Rainer grinned as she turned and walked away. They were both very late for class. Fortunately the teachers here didn't often give detention for being late to class. They said it was a waste of their own time. I guess I should be glad they care so little, Rainer thought. Saves me from detention. When he walked into study hall, the other students were already at worked. They and the teacher looked up as he entered.
"Nice of you to join us, Mr. Aceto," The teacher said coolly.
"Hey, no problem," Rainer replied brightly, making the rest of the class laugh.
Mouse toed a jingly cat toy beneath the couch and sighed. Why didn't I tell him we couldn't study here? she wondered, rubbing her temples. This place is so disgusting. Then again, it's better than Raggedy Mouse visiting Prince Rainer's castle. She was just wiping down the coffee table with an old rag when the door ball rang. Swearing under her breath, Mouse tossed the rag into the kitchen sink then darted to the door and pulled it open.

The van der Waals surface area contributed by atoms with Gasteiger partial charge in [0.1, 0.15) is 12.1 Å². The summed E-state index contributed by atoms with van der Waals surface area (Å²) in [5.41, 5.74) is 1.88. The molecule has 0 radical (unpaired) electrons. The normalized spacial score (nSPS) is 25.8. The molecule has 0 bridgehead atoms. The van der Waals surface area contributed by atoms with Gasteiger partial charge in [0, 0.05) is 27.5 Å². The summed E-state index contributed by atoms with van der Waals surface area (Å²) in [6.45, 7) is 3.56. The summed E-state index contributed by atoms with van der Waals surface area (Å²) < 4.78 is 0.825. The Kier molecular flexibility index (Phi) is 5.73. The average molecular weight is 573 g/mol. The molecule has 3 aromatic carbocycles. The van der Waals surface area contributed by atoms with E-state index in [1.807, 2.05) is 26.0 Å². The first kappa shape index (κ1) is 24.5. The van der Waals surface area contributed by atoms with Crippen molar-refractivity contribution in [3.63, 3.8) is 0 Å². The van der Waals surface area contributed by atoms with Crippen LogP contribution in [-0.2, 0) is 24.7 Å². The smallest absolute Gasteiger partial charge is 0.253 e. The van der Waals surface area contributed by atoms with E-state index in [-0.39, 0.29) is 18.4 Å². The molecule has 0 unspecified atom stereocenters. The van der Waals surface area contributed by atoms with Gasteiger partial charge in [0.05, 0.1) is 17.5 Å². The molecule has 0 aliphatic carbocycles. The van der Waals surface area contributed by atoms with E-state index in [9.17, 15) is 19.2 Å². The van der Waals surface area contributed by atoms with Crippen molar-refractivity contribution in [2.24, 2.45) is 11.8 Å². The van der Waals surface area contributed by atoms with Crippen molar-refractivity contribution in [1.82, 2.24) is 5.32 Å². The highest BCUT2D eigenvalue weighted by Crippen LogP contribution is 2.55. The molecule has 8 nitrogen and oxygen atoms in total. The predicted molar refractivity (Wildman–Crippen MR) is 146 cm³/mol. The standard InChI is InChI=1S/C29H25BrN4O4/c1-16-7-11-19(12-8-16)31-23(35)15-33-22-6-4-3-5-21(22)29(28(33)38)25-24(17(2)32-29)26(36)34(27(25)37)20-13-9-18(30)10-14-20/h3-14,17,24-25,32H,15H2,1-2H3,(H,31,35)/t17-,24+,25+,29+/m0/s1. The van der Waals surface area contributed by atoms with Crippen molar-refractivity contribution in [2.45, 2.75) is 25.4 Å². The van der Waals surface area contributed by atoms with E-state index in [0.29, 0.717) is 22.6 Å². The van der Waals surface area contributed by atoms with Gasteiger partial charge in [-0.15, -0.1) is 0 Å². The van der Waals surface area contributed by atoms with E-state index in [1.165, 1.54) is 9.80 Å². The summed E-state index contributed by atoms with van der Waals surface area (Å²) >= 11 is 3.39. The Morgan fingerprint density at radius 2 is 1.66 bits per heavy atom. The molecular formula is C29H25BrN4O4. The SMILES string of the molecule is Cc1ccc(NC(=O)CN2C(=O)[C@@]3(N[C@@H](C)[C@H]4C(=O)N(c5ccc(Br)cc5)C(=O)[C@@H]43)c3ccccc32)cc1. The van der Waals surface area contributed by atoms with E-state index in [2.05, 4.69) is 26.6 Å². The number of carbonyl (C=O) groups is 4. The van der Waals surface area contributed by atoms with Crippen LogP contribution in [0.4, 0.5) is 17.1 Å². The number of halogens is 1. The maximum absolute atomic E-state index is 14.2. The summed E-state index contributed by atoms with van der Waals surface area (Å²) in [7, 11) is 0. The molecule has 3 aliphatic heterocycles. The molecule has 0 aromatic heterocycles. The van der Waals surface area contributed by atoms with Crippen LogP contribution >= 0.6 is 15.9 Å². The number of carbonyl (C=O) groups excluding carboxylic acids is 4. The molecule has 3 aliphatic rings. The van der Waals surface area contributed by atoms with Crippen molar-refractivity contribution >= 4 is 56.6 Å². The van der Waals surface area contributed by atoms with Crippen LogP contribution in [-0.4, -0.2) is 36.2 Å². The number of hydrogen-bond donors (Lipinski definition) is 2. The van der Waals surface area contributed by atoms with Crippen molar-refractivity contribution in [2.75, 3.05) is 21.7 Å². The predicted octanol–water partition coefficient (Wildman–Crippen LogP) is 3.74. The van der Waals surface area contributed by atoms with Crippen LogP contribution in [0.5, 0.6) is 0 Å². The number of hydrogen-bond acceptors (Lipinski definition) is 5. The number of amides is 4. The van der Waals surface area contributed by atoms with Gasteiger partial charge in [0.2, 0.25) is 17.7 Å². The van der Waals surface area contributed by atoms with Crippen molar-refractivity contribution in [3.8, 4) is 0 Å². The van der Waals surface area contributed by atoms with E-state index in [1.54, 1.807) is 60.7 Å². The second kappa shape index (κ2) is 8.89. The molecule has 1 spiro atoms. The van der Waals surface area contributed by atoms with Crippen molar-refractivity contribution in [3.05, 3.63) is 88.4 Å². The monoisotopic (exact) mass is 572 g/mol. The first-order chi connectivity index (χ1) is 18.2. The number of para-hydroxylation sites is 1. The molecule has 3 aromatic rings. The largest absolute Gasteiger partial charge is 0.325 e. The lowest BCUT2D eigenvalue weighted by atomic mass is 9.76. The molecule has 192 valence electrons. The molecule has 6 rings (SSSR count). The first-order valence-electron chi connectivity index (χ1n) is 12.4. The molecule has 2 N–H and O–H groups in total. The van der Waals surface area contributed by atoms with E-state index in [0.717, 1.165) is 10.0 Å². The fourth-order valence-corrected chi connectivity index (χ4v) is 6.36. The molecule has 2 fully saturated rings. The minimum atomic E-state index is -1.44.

Rainer was leaning in the doorway, holding his backpack over his shoulder. He flashed her a boyish grin as she stepped back, allowing him inside. Mouse studied him curiously while he was not looking her way. She'd always found him to be a curiosity; longish, somewhat shaggy red-brown hair and very vibrant green eyes was not usual for boys in her school. Or boys in any school, for that matter. Well, maybe not a boy, Mouse thought, biting her lip. Boys aren't sexy.